I subscribe to the critical orthodoxy on Orson Welles’ Citizen Kane – it’s one of my favourite films. As everyone says, it has immense stylistic imagination and confidence and always seems boundlessly energetic, but there’s something almost supernatural to its scope – it’s more closely rooted (we now know) in Welles’ own psyche and destiny than he could possibly have appreciated at the time, and performs a more effective biopsy on a certain strand of 20th century culture than a young man should have been capable of. Whenever I watch the aging Kane stagnating in his vast collection of artifacts, his youthful exuberance collapsing into helpless intransigence, I can’t help thinking of Welles’ subsequent career; with its countless unfinished projects and restless shifts of focus, his unquestionable air of majesty, figuratively and physically over spilling all normal boundaries, toppling over (often knowingly, it seems) into bitter comedy. The imagery of artistic and personal gluttony hangs heavily over him, but to see him only in those terms obscures the delicacy, radicalism and considerable poignancy of his work.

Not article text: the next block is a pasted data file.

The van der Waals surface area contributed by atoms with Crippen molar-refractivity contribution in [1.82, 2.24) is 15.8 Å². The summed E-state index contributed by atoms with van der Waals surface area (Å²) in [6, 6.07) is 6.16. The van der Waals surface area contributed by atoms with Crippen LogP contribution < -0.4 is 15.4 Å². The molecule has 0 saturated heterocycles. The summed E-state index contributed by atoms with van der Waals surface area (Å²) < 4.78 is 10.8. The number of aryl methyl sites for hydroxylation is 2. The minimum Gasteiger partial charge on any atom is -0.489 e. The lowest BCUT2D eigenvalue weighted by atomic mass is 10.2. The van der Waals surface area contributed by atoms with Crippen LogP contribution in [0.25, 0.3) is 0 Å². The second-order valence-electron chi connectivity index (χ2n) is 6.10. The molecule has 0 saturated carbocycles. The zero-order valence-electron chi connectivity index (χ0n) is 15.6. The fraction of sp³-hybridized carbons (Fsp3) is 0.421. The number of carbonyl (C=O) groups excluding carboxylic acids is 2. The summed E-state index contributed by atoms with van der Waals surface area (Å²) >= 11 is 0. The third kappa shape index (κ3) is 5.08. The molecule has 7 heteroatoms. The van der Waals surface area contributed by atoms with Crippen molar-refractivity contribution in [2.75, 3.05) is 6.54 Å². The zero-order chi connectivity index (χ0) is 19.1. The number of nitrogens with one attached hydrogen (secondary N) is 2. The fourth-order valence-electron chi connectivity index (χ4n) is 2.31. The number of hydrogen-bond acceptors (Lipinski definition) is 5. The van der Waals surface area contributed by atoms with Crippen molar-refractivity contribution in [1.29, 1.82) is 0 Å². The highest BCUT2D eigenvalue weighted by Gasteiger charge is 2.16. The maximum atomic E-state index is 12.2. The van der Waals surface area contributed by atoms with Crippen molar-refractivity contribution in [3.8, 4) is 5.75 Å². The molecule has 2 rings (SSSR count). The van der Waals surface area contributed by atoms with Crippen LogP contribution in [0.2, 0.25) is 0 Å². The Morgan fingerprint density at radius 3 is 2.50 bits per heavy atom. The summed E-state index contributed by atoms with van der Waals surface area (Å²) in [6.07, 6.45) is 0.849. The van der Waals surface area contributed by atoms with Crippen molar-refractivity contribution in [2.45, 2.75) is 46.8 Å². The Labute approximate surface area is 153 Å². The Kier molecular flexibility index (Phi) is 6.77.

Some of Welles’ uncompleted films are as famous as other directors’ masterpieces – The Other Side Of The Wind, and Don Quixote, which he shot on and off in Spain in the 1950’s. In The Well, documentary filmmaker Kristian Petri posits himself as a successor to Thompson, the investigating reporter in Kane, traveling through Spain in search of the secret of Welles’ love for the country (he shot several films there in addition to Quixote, paid extended visits throughout his life, and decreed in his will that his ashes be buried in the titular well, located in a famous bullfighter’s private garden) and perhaps of greater insight into the director’s fragmented career. As he freely admits in his voiceover, the most compelling parallel may be between Petri’s dawdling, travelogue-like approach to this project, and Welles’ almost compulsive inability to knuckle down and finish anything (vividly described here by Jess Franco, his assistant for a time, and later himself the antithesis of Welles as a mega-prolific genre director). Petri comes across as naively earnest, ultimately concluding (underwhelmingly, obviously) that Welles was “a riddle with no conclusive answer’; he also blows his film’s most attainable prospect of true distinction by failing to show us very much of the copious recently unearthed footage shot by Welles in Spain. Even the legendary Quixote is seen here only in a few grainy fragments.